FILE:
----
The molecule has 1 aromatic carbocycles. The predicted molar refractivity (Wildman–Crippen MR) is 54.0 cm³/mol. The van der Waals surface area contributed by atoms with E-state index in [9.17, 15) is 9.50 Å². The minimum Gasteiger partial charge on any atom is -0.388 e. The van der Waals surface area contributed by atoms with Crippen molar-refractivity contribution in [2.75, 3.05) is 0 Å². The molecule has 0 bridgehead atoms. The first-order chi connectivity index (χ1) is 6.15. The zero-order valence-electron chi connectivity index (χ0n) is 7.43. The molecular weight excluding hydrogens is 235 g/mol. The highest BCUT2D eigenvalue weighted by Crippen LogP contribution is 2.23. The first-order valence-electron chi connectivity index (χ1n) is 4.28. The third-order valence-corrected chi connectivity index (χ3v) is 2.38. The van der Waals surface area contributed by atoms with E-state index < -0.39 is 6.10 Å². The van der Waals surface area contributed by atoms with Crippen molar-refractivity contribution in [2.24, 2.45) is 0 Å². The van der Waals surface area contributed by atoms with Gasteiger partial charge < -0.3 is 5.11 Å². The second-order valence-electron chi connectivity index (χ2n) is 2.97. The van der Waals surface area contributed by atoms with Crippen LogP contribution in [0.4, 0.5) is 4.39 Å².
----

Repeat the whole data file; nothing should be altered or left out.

The molecule has 1 aromatic carbocycles. The predicted molar refractivity (Wildman–Crippen MR) is 54.0 cm³/mol. The van der Waals surface area contributed by atoms with E-state index in [9.17, 15) is 9.50 Å². The minimum Gasteiger partial charge on any atom is -0.388 e. The van der Waals surface area contributed by atoms with Crippen molar-refractivity contribution in [2.75, 3.05) is 0 Å². The molecule has 0 bridgehead atoms. The first-order chi connectivity index (χ1) is 6.15. The zero-order valence-electron chi connectivity index (χ0n) is 7.43. The molecular weight excluding hydrogens is 235 g/mol. The highest BCUT2D eigenvalue weighted by Crippen LogP contribution is 2.23. The first-order valence-electron chi connectivity index (χ1n) is 4.28. The third-order valence-corrected chi connectivity index (χ3v) is 2.38. The van der Waals surface area contributed by atoms with E-state index < -0.39 is 6.10 Å². The van der Waals surface area contributed by atoms with Crippen molar-refractivity contribution in [2.24, 2.45) is 0 Å². The van der Waals surface area contributed by atoms with Gasteiger partial charge < -0.3 is 5.11 Å². The second-order valence-electron chi connectivity index (χ2n) is 2.97. The van der Waals surface area contributed by atoms with Crippen LogP contribution in [0.4, 0.5) is 4.39 Å².